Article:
Quartzite is one of nature’s most precious natural stones and has become increasingly popular due to its extremely durable surface, unique patterning, and diverse colors. Whether you are using quartzite for your countertops in a high-traffic kitchen or a statement wall application, here are all of your questions answered about this incredible and highly sought after stone.

Fusion Quartzite from Aria Stone Gallery, designed by Barbara Gilbert Interiors.

How is quartzite formed?
Quartzite evolves from sand grains, which is why it is found in areas with beaches, desert dunes, or riverbeds. As sand grains are buried and compressed, they fuse together to form sandstone. As the sandstone continues to be buried deeper and deeper, more heat and pressure cause the sandstone to compress. In this state, the sand grains lose their original shape and transform into quartzite.

Because quartzite evolves from sand grains, it is no surprise that much of quartzite, such as Taj Mahal, is lighter in color. On the other hand, in parts of the world such as Brazil, minerals are carried through the sand grains by groundwater, creating some of the most unique and colorful quartzite. Fusion Wow, Emerald Green, and Red Louis are all great examples of this geologic phenomenon.

Taj Mahal Leathered Quartzite
Taj Mahal
Fusion Wow Quartzite
Fusion Wow
Emerald Green Quartzite
Emerald Green

 

 

 

 

 

Fusion Leathered
Emerald Sea
2cm Red Louis Quartzite
Red Louis

 

 

 

 

Will quartzite scratch or etch?

This long and tedious process of sand compression and heating leads to an incredibly dense and durable stone. To put this in perspective, the Moh’s Scale of Mineral Hardness classifies quartzite at a 7, higher than its neighbor granite, which on the same scale measures between 6-6.5. To further illustrate, a kitchen knife and glass are measured at a 5 on the Moh’s hardness scale. Therefore, scratches should not be an issue when using quartzite in your home, even in high traffic areas and highly used spaces, such as the kitchen.

If you cook frequently and want to make sure that your countertops are safe from etching, then you might want to also consider quartzite. Quartzite will not etch from acids found in household items such as vinegar and lemon juice. However, both quartzite and granite will react to hydrofluoric acid, which is found in some rust removers. Thankfully, hydrofluoric acid is not a common ingredient in household products.

White Macaubas Quartzite from Aria Stone Gallery
White Macaubas Quartzite from Aria Stone Gallery, designed by homeowner.
White Macaubas Quartzite from Aria Stone Gallery, designed by homeowner.

Will quartzite stain?
All quartzite is different in terms of porosity and stain resistance as it depends on how tightly the minerals bonded together during the mineral metamorphic process. In general, quartzite such as Sea Pearl and Taj Mahal have highly bonded minerals, while Macaubas may have been exposed to less pressure, making it more porous and prone to staining. Staining from household items can be avoided by using a sealer, which is typically provided by the installer.  To maintain this coverage, it is recommended to seal your quartzite about once a year with a home application sealer.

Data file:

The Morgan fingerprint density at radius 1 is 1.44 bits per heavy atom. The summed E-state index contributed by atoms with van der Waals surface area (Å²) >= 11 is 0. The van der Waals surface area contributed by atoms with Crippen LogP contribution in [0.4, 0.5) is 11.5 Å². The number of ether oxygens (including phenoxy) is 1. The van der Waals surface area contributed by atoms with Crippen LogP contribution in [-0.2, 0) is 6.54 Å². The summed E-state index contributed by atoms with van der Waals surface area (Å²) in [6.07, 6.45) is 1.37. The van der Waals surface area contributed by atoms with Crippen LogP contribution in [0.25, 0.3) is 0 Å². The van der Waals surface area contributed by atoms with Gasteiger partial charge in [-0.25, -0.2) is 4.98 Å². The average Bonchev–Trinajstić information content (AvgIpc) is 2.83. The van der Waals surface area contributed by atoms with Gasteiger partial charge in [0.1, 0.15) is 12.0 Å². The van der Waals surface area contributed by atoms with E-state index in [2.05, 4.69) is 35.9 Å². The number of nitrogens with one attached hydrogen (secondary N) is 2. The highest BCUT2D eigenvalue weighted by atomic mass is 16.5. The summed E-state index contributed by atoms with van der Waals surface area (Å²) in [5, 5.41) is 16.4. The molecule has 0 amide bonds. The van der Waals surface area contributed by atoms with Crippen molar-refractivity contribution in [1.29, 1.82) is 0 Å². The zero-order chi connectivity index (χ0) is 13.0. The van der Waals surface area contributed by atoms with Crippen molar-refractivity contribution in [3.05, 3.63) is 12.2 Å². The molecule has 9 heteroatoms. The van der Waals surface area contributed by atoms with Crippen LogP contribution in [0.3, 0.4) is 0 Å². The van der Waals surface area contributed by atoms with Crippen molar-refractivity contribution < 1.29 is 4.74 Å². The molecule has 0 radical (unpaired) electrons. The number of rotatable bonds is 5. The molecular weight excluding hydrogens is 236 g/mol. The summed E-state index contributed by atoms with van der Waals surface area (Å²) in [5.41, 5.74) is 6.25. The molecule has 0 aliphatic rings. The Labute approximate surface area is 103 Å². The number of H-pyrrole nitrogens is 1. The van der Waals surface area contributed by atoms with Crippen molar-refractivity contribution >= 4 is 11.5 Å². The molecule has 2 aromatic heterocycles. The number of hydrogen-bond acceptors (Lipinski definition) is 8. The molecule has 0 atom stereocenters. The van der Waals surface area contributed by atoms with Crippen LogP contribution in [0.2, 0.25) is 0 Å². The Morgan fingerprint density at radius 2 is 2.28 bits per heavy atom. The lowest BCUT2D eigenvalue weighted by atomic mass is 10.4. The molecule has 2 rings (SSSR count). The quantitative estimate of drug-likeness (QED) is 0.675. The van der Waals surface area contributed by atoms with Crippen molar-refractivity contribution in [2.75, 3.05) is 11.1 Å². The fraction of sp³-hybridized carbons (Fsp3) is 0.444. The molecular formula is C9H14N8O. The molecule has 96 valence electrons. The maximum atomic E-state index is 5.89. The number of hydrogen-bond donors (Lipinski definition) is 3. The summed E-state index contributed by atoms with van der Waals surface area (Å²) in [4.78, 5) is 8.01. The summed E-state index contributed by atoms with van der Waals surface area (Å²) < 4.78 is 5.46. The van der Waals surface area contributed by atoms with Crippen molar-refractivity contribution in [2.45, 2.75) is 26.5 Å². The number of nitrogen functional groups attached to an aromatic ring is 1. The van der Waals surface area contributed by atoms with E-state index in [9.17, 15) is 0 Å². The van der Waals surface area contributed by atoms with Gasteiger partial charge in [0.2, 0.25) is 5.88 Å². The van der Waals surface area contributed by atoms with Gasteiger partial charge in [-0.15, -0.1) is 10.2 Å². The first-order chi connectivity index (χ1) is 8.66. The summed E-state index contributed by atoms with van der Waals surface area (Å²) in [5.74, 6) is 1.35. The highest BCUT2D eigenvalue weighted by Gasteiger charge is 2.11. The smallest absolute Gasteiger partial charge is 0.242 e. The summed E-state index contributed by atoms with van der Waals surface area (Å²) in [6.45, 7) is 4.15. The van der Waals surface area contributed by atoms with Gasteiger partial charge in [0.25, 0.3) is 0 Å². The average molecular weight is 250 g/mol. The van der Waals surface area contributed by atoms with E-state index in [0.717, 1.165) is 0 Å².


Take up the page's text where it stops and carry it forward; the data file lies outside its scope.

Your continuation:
Azul Imperiale Quartzite from Aria Stone Gallery, designed by Deborah Walker.
Bianco Quartzite from Aria Stone Gallery, designed by Sherry Hayslip Interiors.

What is soft quartzite, calcitic quartzite, or dolomitic quartzite?
According to the Marble Institute of America, there are many products on the market that are labeled as “soft quartzite,” “calcitic quartzite,” and “dolomitic quartzite”. Note that these products share only some of the same properties as quartzite. With marble, calcite, and dolomite all rated around a 3 on the Moh’s hardness scale and quartzite rated at 7, these varying labels are typically trying to convey that they fall somewhere between a 3 and a 7 on the Moh’s hardness scale. Meaning, they are harder than a marble, calcite, or dolomite, but softer than a quartzite.
It is important to be aware of the difference as marble, calcite, and dolomite are softer and therefore more susceptible to scratching, etching, and staining than a true quartzite. Of course, these effects can be lessened by using a sealer, but it is helpful to know beforehand to avoid any misunderstandings.

Sea Pearl Quartzite from Aria Stone Gallery, designed by homeowner.
Sea Pearl Quartzite from Aria Stone Gallery, designed by homeowner.

 

 

 

 

 

 

 

 

 

 

 

 

 

 

 

 

 

 

 

 

 

 

 

 

How do I test to see if I have a true quartzite?
As mentioned above, household kitchen acids such as lemon juice and vinegar will not etch quartzite. One way to test if you have a true quartzite is to put lemon juice or vinegar on your stone and let it sit. Wait for 15 minutes and then wipe up your test area and look for an etch. Depending on the coloring of the stone, etching may look more dark, light, or dull than before. If any etching occurs then it is not a true quartzite. For this test, sometimes it helps to take before and after pictures to best compare the results.

Sea Pearl Quartzite Kitchen
Sea Pearl Quartzite from Aria Stone Gallery, designed by homeowner.

 

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Colorful Quartzite Condominium
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